As one of the most vibrant and exciting areas of New Zealand, the North Shore of Auckland has an equally diverse and fascinating history. Take a moment to learn about the history of the North Shore, and you’ll enjoy your time in the area even more.
Early European settlement of the North Shore was mostly rural in nature, and there were relatively few permanent residents. The beaches and coastal settlements that typify the North Shore to this day were popular locations for day tripping and weekend visits from central Aucklanders. However, the permanent population of the North Shore remained in the tens of thousands up until the 1950s.
One of the most important episodes in the history of the North Shore was the construction of the Auckland Harbour Bridge in the late 1950s. The opening of the bridge made the North Shore more accessible than ever for those from central Auckland, and also made commuting a more realistic option.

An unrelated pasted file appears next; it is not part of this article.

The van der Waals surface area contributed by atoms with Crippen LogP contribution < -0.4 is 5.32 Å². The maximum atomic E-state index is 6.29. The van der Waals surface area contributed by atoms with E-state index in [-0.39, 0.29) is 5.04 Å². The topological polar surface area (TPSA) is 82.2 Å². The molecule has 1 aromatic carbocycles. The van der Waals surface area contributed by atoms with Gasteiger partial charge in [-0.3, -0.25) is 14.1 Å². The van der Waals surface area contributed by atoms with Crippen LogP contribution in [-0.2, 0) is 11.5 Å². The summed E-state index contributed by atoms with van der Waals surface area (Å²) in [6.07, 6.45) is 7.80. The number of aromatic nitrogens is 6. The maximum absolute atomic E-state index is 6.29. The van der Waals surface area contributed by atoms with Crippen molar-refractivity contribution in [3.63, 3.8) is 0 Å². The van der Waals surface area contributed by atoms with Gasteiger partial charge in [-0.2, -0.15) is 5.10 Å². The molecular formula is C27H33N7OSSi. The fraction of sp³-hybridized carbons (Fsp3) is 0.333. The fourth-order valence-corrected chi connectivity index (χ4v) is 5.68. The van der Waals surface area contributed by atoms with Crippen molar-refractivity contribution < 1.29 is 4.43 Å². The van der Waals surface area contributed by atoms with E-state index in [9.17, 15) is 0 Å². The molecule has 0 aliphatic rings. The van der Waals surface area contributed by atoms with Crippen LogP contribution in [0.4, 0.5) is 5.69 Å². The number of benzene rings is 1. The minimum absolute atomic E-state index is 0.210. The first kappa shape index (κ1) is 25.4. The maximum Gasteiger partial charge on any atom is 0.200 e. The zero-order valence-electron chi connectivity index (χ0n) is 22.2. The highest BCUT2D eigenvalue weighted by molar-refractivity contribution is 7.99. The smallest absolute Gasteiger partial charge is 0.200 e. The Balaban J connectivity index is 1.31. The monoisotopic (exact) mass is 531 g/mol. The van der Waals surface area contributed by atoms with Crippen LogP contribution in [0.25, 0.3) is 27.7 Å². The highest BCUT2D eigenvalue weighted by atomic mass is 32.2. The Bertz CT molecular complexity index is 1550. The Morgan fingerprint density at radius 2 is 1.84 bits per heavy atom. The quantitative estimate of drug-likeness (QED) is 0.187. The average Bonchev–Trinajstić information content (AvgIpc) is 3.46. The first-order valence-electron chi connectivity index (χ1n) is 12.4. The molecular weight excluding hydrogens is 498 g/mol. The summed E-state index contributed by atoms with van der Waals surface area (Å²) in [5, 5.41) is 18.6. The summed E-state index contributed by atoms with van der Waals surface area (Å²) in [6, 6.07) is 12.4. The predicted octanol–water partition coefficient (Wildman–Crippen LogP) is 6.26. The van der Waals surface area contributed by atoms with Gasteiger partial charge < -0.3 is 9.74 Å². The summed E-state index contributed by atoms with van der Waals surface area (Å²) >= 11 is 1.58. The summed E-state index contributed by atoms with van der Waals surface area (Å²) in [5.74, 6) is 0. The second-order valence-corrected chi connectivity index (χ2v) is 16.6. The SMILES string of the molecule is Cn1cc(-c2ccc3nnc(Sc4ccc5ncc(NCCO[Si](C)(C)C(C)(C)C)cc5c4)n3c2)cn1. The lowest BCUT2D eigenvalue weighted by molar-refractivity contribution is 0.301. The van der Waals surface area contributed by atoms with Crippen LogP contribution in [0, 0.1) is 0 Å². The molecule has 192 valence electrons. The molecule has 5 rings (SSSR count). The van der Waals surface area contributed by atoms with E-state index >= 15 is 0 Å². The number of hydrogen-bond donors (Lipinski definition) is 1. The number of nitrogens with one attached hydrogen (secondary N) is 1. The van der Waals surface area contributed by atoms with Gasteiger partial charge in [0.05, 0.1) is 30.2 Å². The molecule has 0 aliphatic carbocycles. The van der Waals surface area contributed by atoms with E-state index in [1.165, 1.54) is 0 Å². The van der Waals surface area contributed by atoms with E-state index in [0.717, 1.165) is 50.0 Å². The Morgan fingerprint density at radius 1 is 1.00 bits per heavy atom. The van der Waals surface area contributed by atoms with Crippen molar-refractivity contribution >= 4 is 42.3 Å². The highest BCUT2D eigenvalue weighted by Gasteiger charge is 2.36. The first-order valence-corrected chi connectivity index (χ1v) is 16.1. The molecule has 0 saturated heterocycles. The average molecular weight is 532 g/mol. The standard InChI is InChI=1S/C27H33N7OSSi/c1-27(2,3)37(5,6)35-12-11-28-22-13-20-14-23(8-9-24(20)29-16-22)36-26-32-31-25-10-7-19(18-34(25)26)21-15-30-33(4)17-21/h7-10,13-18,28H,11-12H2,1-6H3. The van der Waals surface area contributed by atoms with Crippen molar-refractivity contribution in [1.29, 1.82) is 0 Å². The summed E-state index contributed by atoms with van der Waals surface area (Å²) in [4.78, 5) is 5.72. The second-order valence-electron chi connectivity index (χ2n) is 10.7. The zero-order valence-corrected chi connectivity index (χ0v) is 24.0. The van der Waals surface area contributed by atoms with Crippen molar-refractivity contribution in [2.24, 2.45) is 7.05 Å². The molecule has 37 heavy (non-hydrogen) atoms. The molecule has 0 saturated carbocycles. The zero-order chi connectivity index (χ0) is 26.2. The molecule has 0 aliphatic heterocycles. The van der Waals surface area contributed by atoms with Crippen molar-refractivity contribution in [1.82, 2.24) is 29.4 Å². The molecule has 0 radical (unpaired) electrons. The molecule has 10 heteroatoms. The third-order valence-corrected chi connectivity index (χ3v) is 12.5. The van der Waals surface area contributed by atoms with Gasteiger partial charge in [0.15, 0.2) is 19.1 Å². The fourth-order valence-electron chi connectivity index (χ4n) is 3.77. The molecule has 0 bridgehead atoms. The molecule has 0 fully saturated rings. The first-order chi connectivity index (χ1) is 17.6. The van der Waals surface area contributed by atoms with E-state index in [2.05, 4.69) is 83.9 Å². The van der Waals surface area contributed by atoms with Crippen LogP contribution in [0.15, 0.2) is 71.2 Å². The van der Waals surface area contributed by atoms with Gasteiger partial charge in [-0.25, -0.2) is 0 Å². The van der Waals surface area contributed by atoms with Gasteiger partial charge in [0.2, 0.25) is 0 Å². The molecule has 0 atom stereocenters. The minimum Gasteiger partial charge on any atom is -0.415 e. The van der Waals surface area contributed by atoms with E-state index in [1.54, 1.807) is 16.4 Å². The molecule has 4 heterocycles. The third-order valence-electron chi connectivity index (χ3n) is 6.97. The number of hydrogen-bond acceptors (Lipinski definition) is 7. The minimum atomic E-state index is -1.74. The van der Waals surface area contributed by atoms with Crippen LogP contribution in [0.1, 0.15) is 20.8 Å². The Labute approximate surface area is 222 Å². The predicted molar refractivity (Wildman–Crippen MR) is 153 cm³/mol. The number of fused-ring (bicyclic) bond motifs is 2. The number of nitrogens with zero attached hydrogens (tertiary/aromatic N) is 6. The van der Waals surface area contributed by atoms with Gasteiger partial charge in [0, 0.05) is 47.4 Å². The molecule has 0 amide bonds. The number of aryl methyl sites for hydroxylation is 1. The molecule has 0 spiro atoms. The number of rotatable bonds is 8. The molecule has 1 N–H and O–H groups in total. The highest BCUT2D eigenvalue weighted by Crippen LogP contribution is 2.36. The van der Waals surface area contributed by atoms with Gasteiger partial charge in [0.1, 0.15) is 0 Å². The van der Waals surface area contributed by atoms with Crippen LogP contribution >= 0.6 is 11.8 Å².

The population of the North Shore climbed rapidly following the opening of the Auckland Harbour Bridge, with many choosing to live on “The Shore” for the lifestyle, and commute south for better work opportunities. In 1989 North Shore was established as a city in its own right, when a number of boroughs and areas were amalgamated.
North Shore City was itself amalgamated with the rest of the Auckland Region in November 2010 (creating what was referred to as the Auckland “Super City”). Prior to becoming part of the Auckland urban area, North Shore City was the fourth most populous city in New Zealand, with a population of almost 230,000. The Shore includes some of the country’s fastest growing areas, such as Albany.